the narrative so we don’t explain the narrative specifically we don’t say here
is your story we allow the PCs to tell us the story and this is how we do it yeah we had holes we had holes in
everything we couldn’t understand where why who done it why they do it what was
their name the idea of leaving holes in a backstory is specifically so that the
player can start to incorporate it into their own story remember this is
collaboration this isn’t just you dictating what happened in the past
sorry in the past the idea here’s that when you create the backstory you say
things like this happened 25 years ago when you were doing what let the player
fill in the details I was working as a farmer I was a detective with a bad
accent whatever they want the coal is to let them fill in that detail so what
happens is suddenly you’re a little seed of 25 years ago the player now takes it
and internalizes it alternatively if you just say 25 years ago when you were
working as a detective the player is gonna go well I don’t think I would have
had to be a detective I don’t think what I mean does in other words all you are
doing is laying down moments and opportunities for the player to fill in
the details let them give you the color you just provide them the base I think
it’s pretty simple but make sure you don’t overprescribe
25 years ago was you were doing X you were then involved in Y and that caused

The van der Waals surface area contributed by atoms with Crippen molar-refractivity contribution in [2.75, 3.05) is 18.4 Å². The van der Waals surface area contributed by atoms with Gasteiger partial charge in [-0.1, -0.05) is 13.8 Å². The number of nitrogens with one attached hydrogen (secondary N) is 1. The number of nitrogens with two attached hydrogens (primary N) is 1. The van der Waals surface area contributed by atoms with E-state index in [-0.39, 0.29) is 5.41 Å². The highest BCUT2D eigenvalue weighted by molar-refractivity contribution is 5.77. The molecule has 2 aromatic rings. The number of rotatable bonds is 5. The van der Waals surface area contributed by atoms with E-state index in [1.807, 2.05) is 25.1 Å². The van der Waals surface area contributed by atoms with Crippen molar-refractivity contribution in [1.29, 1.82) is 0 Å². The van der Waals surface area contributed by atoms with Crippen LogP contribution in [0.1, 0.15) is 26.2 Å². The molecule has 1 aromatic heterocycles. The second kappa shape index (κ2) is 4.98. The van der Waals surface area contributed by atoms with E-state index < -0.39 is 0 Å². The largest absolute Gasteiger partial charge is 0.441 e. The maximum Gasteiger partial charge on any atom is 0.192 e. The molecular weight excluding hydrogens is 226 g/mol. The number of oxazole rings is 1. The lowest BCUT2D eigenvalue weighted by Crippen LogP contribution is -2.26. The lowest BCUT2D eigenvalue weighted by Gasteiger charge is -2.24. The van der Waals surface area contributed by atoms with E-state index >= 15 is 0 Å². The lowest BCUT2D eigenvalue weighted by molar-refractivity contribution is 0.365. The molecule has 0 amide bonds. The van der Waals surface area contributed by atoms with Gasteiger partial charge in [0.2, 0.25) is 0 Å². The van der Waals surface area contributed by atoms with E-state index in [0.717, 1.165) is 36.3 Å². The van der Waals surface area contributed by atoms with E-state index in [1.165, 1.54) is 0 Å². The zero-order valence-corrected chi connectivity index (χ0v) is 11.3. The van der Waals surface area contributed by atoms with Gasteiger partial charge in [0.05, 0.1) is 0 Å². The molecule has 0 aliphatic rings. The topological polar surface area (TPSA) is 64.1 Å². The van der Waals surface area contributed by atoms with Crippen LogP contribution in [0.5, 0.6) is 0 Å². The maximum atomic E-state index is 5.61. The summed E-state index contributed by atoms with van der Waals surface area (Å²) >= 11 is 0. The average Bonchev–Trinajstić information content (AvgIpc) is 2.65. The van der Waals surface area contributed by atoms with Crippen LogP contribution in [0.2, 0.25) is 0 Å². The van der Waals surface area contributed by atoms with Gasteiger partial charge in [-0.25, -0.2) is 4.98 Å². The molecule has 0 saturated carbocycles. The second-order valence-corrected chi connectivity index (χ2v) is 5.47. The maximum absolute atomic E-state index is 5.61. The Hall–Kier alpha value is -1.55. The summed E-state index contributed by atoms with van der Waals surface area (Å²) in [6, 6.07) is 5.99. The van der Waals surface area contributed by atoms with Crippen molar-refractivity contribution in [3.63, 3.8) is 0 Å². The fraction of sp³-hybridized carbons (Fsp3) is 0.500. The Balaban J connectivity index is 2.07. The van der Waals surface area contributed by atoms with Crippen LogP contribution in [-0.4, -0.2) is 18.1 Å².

this to happen what was this what was Y and what was X that’s for the player to
find out I hope that makes sense okay so we’ve got this this space
starting to happen what’s next next is that we need to know who else knows so
the PC is now starting to develop this background the player is starting to
think how can I incorporate this idea with that idea how can I move forward
now we need to give a name there must be something if the players background says
they were raised in isolation inventor name but you need to insert some names
and if necessary give those names to the player the player doesn’t have the names
in their backstory certainly do that be aware that if the player has a long-lost
lover in their backstory and you want to use that lovers that lover in the
adventure make sure that the player is happy with that and then add a family
member always add a family family members are brilliant they come from all
over the place everybody had to be born at some point everybody had a maker an
original creator go and draw on that those creators might have had brothers
or sisters or step brothers or aunts or uncles or hell even the postman’s wives
sisters brothers uncles aunt daughter who was the secretary to the family
might know the character you can build a link somehow into the character so make
it a family member why add a family member it makes it personal it tells the
players this is not necessarily something that can be ignored or trifled
with this is important or should be important to your character and this is
not plot related necessarily it’s unlikely I mean sure maybe the character
that live one of the characters is the lead hero in the story in which case
family might be used all the time but generally speaking when family are
involved this is now a personal story and then determine the intent so if it
is a swatting adventure is their family member trying to do something taking
over the family farm reinvesting in a new starship all those kinds of things
is their intent good or is it bad is it maybe they don’t have an intent if it is
a collection or a discovery or even a delivery what if the players are
delivering their own family member player characters own family member into
a dangerous situation or they have been found that they’re in
a dangerous situation and they must now be saved from that so it depends what is
the intent what is the entire purpose behind it but family is important well
of course family is important lot of players are not gonna have family in
their backstory they’re gonna literally just pretend they didn’t even exist or